Let’s take the example of Alzheimer’s and Parkinson’s, the two most well-known brain diseases linked to aging. In Alzheimer’s disease, a person’s memory and thinking skills are lost. Parkinson’s disease, on the other hand, affects a person’s body’s motor functions. Research shows that there’s an appearance of abnormal accumulation of specific protein fragments in the brains of patients suffering from these diseases. In the case of Alzheimer’s disease, it’s the accumulation of beta-amyloid, while in Parkinson’s disease, it’s the formation of “Lewy bodies” caused by abnormal functioning of alpha-synuclein protein.

Animal studies have confirmed that autophagy is defective in the brain of these two diseases. Researchers think that it could be due to such defective autophagy that those abnormal protein structures accumulate in the brain and lead to these disease conditions.

These scientific observations point directly toward the crucial role of autophagy in preventing age-related diseases and possibly other diseases.

3. It supports our immune system

Autophagy helps protect us from infections and strengthens our immune response. It assists in the elimination of harmful pathogens, such as viruses and bacteria, by capturing and degrading them.

Researchers have coined the term “Xenophagy” for this type of autophagy. It involves almost similar components and steps that appear in a classical autophagy pathway. Xenophagy is activated when a pathogen invades the body cell. Upon activation, it immediately recognizes the pathogen and captures it inside the autophagosome. The size of the autophagosome is ten times bigger than that form in a classical autophagy pathway. Once fully engulfs the pathogen, the autophagosome then subsequently delivers it to the lysosome to eliminate it.

How to activate it?

There are different ways to activate autophagy. Here’re the main ones:

Intermittent fasting: This’s the most widely used approach for autophagy activation. It involves limiting food intake to a specific time window each day, typically around 6-8 hours.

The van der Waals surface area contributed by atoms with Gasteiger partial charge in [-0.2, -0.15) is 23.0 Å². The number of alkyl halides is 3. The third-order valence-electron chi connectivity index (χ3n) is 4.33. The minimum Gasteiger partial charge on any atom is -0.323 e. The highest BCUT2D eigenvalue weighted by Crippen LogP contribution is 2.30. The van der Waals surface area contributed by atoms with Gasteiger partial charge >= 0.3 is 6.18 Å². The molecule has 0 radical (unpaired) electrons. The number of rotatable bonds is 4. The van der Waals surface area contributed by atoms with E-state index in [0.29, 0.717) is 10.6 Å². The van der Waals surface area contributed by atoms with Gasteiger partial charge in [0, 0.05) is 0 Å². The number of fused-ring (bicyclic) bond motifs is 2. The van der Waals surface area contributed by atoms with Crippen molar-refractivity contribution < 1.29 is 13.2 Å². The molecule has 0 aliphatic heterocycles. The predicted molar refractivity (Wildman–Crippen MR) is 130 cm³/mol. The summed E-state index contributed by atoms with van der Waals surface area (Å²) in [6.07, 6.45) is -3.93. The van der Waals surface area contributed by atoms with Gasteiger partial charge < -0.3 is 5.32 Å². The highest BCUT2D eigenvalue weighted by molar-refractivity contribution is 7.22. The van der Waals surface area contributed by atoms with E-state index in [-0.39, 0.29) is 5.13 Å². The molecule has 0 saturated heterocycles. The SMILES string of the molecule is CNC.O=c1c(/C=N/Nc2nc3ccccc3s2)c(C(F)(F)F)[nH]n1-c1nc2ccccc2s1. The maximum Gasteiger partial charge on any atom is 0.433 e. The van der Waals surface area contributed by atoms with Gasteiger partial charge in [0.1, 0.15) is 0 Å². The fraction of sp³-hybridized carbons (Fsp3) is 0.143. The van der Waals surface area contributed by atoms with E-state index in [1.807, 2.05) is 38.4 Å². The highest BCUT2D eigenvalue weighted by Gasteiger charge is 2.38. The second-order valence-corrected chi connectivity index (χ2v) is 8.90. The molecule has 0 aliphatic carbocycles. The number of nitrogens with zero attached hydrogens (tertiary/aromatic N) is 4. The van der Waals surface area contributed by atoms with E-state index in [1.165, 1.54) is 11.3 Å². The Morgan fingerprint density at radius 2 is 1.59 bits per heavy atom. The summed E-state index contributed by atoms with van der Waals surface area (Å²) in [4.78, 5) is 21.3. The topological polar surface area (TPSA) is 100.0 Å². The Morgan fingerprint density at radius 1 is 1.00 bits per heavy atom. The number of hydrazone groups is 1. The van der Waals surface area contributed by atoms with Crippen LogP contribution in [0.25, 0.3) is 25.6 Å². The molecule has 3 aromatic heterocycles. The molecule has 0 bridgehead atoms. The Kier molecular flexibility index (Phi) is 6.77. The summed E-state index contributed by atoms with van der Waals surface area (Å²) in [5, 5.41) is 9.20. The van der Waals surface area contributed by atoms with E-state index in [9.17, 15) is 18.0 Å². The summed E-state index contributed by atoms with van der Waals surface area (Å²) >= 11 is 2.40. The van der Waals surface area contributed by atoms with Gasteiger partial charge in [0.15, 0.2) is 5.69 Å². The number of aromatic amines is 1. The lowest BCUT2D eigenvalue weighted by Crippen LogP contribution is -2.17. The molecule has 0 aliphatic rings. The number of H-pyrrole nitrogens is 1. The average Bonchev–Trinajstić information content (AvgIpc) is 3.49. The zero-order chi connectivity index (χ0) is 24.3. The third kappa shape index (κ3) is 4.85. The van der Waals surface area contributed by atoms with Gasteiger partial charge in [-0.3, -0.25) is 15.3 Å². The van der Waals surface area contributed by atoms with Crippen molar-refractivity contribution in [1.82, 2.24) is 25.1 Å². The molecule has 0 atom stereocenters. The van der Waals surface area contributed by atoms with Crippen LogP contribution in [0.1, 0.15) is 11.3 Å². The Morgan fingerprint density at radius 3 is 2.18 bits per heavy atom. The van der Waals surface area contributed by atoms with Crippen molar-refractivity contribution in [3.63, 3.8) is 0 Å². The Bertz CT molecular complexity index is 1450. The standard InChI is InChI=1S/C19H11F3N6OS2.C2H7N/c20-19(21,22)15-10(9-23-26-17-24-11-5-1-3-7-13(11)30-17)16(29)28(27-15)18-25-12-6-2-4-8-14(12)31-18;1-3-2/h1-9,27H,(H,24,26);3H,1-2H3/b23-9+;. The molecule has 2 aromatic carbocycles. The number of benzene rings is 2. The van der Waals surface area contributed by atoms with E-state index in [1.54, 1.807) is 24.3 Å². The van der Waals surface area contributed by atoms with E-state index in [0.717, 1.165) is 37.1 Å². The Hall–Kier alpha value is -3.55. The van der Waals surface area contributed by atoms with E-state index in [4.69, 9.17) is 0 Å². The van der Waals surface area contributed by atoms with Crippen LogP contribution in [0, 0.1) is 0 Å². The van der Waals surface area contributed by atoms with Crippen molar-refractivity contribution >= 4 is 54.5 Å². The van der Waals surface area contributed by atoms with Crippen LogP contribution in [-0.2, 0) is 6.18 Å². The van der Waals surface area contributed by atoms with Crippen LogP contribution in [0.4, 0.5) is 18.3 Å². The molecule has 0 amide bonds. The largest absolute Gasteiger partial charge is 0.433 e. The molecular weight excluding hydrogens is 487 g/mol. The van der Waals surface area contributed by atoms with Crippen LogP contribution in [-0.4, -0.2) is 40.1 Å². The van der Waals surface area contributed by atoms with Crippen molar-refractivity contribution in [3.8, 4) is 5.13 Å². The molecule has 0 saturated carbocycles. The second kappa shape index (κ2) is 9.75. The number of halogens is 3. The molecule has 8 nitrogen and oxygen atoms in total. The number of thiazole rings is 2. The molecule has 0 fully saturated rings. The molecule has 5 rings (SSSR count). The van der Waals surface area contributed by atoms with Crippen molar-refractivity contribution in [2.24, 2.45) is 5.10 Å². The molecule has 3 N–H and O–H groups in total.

Calorie restriction: This’s another effective way of activating autophagy that involves reducing daily calorie intake without sacrificing essential nutrients. It can take many years to achieve autophagy through calorie restriction. And for that reason, this method is not sustainable for everyone.

Exercise: Recent research suggests long-term resistance training is the best exercise for boosting autophagy.

Dietary supplements: Certain dietary supplements and drugs have shown the potential to influence autophagy. Examples include metformin, polyphenols, spermidine, rapamycin, SGLT2 inhibitors, GLP-1 receptor agonists, and DPP-4 inhibitors. These substances are primarily used in research to study the autophagy pathway.

Related article: This’s How You can Activate Autophagy in Your Body


In conclusion, autophagy is a vital process that keeps our cells healthy and functioning correctly. By clearing out the damaged bits and recycling valuable resources, it promotes longevity, reduces the risk of age-related diseases, and supports our immune system.

So, let’s appreciate the wonders happening inside our cells and strive to maintain a lifestyle that supports autophagy and our overall health.